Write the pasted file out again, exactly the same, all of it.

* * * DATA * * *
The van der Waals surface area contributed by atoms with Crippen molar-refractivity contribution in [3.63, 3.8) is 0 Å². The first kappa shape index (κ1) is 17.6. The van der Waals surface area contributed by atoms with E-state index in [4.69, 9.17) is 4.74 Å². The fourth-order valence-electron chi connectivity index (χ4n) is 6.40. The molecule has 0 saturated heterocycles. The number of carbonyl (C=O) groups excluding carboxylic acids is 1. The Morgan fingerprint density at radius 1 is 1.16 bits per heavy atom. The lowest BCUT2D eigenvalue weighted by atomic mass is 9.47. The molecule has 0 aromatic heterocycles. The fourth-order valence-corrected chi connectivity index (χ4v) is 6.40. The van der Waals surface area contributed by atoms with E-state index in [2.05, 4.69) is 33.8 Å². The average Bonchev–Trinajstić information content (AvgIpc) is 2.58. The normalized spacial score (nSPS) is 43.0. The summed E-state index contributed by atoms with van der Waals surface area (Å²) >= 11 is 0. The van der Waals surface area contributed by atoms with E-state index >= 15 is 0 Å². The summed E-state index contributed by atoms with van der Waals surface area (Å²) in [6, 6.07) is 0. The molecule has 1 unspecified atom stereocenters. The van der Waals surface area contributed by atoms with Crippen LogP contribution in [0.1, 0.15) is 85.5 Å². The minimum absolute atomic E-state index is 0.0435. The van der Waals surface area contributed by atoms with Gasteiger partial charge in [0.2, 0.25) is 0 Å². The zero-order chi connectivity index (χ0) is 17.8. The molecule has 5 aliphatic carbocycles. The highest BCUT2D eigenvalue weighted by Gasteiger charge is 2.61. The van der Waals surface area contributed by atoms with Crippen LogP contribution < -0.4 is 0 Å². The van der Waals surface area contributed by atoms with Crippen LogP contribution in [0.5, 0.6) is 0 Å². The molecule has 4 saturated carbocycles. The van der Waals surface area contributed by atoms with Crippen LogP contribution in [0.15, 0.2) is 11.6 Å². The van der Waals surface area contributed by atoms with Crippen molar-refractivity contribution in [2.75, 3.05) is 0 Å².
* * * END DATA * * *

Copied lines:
The van der Waals surface area contributed by atoms with Crippen molar-refractivity contribution in [3.63, 3.8) is 0 Å². The first kappa shape index (κ1) is 17.6. The van der Waals surface area contributed by atoms with E-state index in [4.69, 9.17) is 4.74 Å². The fourth-order valence-electron chi connectivity index (χ4n) is 6.40. The molecule has 0 saturated heterocycles. The number of carbonyl (C=O) groups excluding carboxylic acids is 1. The Morgan fingerprint density at radius 1 is 1.16 bits per heavy atom. The lowest BCUT2D eigenvalue weighted by atomic mass is 9.47. The molecule has 0 aromatic heterocycles. The fourth-order valence-corrected chi connectivity index (χ4v) is 6.40. The van der Waals surface area contributed by atoms with E-state index in [2.05, 4.69) is 33.8 Å². The average Bonchev–Trinajstić information content (AvgIpc) is 2.58. The normalized spacial score (nSPS) is 43.0. The summed E-state index contributed by atoms with van der Waals surface area (Å²) >= 11 is 0. The van der Waals surface area contributed by atoms with E-state index >= 15 is 0 Å². The summed E-state index contributed by atoms with van der Waals surface area (Å²) in [6, 6.07) is 0. The molecule has 1 unspecified atom stereocenters. The van der Waals surface area contributed by atoms with Crippen LogP contribution in [0.1, 0.15) is 85.5 Å². The minimum absolute atomic E-state index is 0.0435. The van der Waals surface area contributed by atoms with Gasteiger partial charge in [0.2, 0.25) is 0 Å². The zero-order chi connectivity index (χ0) is 17.8. The molecule has 5 aliphatic carbocycles. The highest BCUT2D eigenvalue weighted by Gasteiger charge is 2.61. The van der Waals surface area contributed by atoms with Crippen LogP contribution < -0.4 is 0 Å². The van der Waals surface area contributed by atoms with Crippen LogP contribution in [0.5, 0.6) is 0 Å². The molecule has 4 saturated carbocycles. The van der Waals surface area contributed by atoms with Crippen LogP contribution in [0.15, 0.2) is 11.6 Å². The van der Waals surface area contributed by atoms with Crippen molar-refractivity contribution in [2.75, 3.05) is 0 Å².